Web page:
CELG reported in its most recent 10-Q that it increased its donations to independent non-profit organizations in the United States by $25.5 million Y/Y which accounted for 27% of the company's $94.1 million SG&A increase Y/Y. This is a huge number - CELG is on pace to increase its donations to US-based charities for copay assistance programs by $100 million annually (which is an acceleration from the $72 million increase in 2012). We also note that the $72m increase Y/Y in 2012 was a 6x acceleration from 2011 when donations increased by just $11.7 million Y/Y. These increases are extremely important because copays average about 10% of the cost of the purchased drug. In other words, $100 million in increased donations to copay assistance programs like those run by the CDF can ultimately generate $1 billion in incremental drug sales for CELG. Given that CELG is likely to increase revenue in 2013 by about $1 billion this year and according to Street estimates another $1 billion next year we think any meaningful change to their ability to drive revenue through copay assistance programs will impair earnings growth. Finally, we note that if CELG donated $86 million or more to the CDF in 2012 then such donations likely drove as much as $860m worth of CELG's total revenues (16% of the total and 27% of US revenues).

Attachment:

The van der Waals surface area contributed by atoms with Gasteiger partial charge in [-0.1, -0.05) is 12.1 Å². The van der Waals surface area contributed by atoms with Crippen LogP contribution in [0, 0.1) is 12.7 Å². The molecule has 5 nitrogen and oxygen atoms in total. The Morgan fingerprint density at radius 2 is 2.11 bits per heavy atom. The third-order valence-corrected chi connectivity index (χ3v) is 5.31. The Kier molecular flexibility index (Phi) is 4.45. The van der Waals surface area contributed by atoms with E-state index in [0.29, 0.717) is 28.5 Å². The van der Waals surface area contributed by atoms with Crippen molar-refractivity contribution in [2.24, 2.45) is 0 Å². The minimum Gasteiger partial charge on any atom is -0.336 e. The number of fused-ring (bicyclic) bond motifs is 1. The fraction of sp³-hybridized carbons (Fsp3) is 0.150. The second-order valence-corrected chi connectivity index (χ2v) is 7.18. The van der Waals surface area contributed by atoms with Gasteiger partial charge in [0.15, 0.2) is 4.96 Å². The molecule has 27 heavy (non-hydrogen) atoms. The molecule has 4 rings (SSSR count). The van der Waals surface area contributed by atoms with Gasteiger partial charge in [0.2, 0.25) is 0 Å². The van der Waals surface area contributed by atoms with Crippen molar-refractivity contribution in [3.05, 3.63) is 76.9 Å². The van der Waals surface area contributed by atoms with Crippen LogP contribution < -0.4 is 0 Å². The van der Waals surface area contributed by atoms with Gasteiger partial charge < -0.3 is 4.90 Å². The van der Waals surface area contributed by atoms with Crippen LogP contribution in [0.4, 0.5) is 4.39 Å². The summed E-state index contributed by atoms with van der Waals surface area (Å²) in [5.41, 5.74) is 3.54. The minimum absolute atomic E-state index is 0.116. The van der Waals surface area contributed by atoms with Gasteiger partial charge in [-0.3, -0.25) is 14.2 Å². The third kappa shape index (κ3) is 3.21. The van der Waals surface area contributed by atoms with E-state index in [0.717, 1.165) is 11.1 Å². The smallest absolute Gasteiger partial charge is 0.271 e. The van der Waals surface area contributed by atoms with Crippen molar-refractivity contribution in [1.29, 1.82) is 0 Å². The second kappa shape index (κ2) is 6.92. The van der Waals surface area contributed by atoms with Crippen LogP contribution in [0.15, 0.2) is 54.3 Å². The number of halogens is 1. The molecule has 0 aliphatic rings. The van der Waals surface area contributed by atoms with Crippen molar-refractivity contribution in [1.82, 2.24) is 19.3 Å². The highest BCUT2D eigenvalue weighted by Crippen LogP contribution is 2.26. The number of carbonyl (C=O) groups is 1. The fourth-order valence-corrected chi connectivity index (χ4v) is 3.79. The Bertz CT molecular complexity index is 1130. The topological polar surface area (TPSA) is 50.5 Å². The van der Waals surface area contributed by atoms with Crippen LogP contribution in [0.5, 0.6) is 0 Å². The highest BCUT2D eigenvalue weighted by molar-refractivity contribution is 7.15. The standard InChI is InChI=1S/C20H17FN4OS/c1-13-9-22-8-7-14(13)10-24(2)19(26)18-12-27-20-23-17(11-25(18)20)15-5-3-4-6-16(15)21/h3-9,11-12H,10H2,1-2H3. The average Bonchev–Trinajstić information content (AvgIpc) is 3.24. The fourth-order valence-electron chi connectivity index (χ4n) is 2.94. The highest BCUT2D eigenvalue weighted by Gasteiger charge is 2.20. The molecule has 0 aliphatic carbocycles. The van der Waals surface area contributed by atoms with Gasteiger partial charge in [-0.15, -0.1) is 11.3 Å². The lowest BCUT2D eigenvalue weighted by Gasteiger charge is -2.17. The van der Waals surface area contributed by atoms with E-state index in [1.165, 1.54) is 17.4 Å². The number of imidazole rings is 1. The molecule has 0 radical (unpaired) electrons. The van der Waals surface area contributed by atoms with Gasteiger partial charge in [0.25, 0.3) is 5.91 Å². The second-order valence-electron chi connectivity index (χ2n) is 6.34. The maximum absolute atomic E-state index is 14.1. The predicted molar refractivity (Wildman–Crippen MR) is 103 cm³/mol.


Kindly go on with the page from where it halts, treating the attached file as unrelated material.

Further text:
Companies like CELG and QCOR need these large scale copay assistance programs because very few people can afford their high-priced drugs. What we find remarkable is despite the fact that CELG's drugs sell for tens of thousands of dollars per year, they continue to raise prices. The CELG 2012 10-K indicates that 24% of the company's revenue growth that year was due to price increases ($162.2 million of increased revenue related to price increases vs. $685.9 million of total net product revenue increase). CELG highlighted its US price increases in the 10-K: 'the increase in price was primarily due to price increases on Revlimid, Vidaza and Thalomid in the US market.' CELG's pricing was actually down Y/Y in 2011 as the company had problems with Medicare: 'The decrease in prices was primarily due to increased Medicare Part D Coverage Gap [the donut hole] rebates resulting from the Health Care Reform Act.' We find it hard to believe that CELG increased donations to charities like the CDF in 2012 by $72 million without expecting some sort of revenue increase. They had a problem getting reimbursed due to changes in Medicare laws and utilized charities like the CDF to help sell their high-priced drugs.
Financial Implications and Price Target